Pearce, delegation defend municipal bonds
By Peter Hirschfeld
Vermont Press Bureau | August 23,2013
MONTPELIER — A federal tax reform under consideration in Congress could substantially increase the cost of roads, bridges, buildings and other infrastructure funded by bonds, according to State Treasurer Beth Pearce.
Among the revenue-generating tax reforms in the budget proposal unveiled by President Barack Obama earlier this year is a plan to reduce the federal tax exemption on interest earned on municipal bonds.
Investors now enjoy a nearly 40 percent exemption on their municipal bond returns, an enticement that allows issuers like the state of Vermont to secure far more favorable interest rates than they would otherwise.
“And that lower interest rate lowers the cost of borrowing for the state, and ultimately benefits the taxpayer,” Pearce said Thursday.
Pearce is among 42 state treasurers nationwide to sign a petition urging Congress and the White House to torpedo the provision. But the proposal is under serious consideration on Capitol Hill, where a new Senate bill aims to go even further by doing away with the federal tax exemptions on municipal bonds altogether.
According to an analysis by Pearce’s office, the federal exemption has saved Vermont taxpayers about $85 million over the past decade in avoided interest payments. While the risk to investors purchasing bonds issued by Vermont would continue to be minimal, Pearce says the interest rate would nonetheless spike.
Vermont last issued general obligation bonds about a year ago, when the state sold $93 million in bonds at rates of 2.2 percent. Pearce said market rates have since gone up to about 3 percent but could jump by nearly a third without the tax exemptions.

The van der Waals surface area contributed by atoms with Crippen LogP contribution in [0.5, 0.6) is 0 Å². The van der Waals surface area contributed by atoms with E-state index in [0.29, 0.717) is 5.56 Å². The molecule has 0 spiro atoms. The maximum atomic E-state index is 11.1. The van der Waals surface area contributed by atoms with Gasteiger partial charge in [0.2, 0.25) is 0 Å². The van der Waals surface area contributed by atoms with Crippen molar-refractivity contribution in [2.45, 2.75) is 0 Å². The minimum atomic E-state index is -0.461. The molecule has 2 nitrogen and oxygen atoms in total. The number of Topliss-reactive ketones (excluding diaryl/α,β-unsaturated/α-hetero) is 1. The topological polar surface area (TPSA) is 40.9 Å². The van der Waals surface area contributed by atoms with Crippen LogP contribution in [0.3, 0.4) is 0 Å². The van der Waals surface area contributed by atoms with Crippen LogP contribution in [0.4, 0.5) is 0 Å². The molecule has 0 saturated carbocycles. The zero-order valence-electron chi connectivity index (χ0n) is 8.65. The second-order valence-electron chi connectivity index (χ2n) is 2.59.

The bonds pay for infrastructure projects that make it into the annual capital bill — everything from improvements to interstate rest areas to the construction of police barracks and the repair of state bridges.
While reducing the exemption, as Obama has proposed, or eliminating it altogether, as the bipartisan Senate bill would do, might raise revenues federally, Pearce said, “I don’t think this is a cost-effective way to do it.”
The exemption has been in place since 1913.
“This is a program that for 100 years has allowed us to build and maintain our infrastructure in a cost-effective way,” Pearce said. “And it’s important to our state budget and to our continued economic growth.”
Pearce said each member of Vermont’s three-man congressional delegation opposes any changes to municipal bond exemptions.